Experimental observation of nanophase segregation in aqueous salt solutions around the predicted liquid–liquid transition in water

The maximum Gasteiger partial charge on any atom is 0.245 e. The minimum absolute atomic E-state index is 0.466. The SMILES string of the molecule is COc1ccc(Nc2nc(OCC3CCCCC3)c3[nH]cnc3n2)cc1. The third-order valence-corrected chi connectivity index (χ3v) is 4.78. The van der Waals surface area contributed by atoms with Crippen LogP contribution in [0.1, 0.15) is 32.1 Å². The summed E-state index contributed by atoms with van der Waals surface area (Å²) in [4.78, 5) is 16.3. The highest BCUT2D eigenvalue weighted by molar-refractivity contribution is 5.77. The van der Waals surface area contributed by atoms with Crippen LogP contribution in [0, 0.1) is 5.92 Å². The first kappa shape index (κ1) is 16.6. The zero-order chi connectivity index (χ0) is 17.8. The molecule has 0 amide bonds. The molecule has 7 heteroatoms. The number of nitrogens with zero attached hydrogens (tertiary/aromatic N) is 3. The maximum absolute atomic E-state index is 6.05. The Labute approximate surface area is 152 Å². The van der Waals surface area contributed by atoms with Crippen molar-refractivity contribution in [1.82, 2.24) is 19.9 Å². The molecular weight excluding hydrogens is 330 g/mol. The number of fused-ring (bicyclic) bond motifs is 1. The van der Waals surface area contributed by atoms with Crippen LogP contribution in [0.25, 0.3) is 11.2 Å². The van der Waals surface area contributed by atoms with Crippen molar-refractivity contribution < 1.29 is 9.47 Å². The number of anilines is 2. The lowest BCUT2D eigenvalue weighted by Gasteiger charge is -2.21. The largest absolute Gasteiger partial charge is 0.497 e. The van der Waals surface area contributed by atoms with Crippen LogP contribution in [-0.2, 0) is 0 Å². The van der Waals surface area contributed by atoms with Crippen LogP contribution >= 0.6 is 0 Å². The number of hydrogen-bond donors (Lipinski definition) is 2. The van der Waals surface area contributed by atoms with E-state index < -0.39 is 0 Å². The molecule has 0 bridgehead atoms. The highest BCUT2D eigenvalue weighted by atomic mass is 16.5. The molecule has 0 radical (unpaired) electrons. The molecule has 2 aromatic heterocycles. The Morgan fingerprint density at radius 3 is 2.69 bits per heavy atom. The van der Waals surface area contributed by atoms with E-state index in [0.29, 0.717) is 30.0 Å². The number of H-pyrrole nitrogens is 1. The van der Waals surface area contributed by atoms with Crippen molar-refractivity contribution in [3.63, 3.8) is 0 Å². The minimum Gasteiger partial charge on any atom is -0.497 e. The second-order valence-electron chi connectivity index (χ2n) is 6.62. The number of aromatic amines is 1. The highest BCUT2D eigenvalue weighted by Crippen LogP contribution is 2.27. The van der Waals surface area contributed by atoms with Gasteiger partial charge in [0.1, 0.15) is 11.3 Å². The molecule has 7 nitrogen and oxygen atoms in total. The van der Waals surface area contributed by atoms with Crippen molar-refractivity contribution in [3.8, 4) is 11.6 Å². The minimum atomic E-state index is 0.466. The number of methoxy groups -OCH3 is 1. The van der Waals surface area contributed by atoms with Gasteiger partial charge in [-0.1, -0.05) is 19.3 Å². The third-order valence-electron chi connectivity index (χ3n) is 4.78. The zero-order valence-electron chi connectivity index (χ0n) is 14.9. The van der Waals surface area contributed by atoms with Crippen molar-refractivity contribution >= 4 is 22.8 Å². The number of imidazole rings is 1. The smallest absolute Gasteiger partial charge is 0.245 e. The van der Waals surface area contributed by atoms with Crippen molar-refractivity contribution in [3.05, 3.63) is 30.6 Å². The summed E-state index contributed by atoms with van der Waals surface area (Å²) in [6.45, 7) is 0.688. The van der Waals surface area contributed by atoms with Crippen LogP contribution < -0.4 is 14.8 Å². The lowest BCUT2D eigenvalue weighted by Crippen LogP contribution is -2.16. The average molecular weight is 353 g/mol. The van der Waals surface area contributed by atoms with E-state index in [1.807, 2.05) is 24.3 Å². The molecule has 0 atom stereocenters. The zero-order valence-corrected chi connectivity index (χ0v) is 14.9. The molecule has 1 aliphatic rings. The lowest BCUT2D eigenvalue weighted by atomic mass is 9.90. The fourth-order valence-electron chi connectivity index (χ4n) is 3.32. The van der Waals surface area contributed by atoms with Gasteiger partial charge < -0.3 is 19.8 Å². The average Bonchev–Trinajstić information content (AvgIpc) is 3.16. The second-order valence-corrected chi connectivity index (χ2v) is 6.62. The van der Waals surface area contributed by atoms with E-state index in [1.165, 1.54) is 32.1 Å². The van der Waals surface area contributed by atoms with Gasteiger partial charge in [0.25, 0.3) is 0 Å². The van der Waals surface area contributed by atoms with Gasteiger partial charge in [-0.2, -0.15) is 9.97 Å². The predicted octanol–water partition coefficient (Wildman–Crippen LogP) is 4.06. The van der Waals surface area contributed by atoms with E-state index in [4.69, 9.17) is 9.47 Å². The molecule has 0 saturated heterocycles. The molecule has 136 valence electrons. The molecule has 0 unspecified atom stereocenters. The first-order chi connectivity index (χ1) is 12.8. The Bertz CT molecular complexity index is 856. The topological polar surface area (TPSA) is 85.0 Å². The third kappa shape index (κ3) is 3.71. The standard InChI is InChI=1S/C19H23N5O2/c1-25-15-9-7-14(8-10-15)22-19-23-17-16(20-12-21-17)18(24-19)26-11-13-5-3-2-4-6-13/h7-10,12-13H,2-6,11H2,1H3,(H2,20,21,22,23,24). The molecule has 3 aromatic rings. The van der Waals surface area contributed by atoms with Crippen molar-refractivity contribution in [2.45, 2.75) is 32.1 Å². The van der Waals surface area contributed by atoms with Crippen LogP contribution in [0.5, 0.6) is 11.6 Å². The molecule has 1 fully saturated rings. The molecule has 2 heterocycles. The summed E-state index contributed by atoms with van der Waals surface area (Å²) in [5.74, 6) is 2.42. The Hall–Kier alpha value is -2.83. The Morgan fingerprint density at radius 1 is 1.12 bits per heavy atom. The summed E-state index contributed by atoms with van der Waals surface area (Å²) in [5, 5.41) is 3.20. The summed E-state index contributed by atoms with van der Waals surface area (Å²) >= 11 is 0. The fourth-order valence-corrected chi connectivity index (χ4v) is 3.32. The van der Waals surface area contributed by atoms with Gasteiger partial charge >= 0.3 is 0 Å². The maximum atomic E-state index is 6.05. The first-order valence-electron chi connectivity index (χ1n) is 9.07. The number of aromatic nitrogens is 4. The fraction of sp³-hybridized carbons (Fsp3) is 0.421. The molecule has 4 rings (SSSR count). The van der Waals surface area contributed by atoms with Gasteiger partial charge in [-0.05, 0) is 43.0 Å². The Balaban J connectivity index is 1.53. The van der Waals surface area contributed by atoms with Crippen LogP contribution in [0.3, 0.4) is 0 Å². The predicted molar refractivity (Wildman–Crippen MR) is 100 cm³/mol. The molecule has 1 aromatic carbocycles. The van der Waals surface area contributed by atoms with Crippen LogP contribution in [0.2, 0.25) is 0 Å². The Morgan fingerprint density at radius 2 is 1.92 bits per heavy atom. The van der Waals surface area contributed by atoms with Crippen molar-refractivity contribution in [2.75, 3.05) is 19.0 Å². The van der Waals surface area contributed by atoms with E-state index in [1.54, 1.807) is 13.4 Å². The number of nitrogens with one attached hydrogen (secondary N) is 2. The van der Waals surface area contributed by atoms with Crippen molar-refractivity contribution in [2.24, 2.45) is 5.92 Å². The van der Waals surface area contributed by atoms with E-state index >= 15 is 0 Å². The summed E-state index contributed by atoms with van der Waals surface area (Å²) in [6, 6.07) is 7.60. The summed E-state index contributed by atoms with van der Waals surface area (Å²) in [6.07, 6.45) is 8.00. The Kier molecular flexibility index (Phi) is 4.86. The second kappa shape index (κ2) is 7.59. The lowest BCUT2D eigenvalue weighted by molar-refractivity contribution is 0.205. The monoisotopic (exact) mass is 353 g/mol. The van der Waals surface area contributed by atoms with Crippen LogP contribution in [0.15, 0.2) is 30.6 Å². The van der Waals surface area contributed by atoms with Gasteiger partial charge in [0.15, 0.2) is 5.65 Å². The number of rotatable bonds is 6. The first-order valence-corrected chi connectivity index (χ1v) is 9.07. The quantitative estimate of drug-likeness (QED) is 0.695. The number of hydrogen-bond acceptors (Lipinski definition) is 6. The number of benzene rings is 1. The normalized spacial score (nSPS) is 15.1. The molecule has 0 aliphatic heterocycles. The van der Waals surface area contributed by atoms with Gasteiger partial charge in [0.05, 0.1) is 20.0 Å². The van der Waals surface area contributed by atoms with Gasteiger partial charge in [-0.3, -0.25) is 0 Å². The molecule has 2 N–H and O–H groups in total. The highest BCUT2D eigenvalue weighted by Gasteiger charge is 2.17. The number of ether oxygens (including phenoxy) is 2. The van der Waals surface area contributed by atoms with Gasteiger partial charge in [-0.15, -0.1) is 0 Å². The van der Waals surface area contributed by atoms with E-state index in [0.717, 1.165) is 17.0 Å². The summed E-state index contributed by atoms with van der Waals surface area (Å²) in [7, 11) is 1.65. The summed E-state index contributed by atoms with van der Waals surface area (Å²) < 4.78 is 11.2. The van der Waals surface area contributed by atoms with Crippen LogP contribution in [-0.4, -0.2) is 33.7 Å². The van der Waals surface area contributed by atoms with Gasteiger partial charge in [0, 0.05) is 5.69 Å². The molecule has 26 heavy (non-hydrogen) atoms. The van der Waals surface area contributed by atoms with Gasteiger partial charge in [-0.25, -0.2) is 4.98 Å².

The liquid–liquid transition in supercooled liquid water, predicted to occur around 220 K, is controversial due to the difficulty of studying it caused by competition from ice crystallization (the so-called “no man's land”). In aqueous solutions, it has been predicted to give rise to phase separation on a nanometer scale between a solute-rich high-density phase and a water-rich low-density phase. Here we report direct experimental evidence for the formation of a nanosegregated phase in eutectic aqueous solutions of LiCl and LiSCN where the presence of crystalline water can be experimentally excluded. Femtosecond infrared and Raman spectroscopies are used to determine the temperature-dependent structuring of water, the solvation of the SCN− anion, and the size of the phase segregated domains.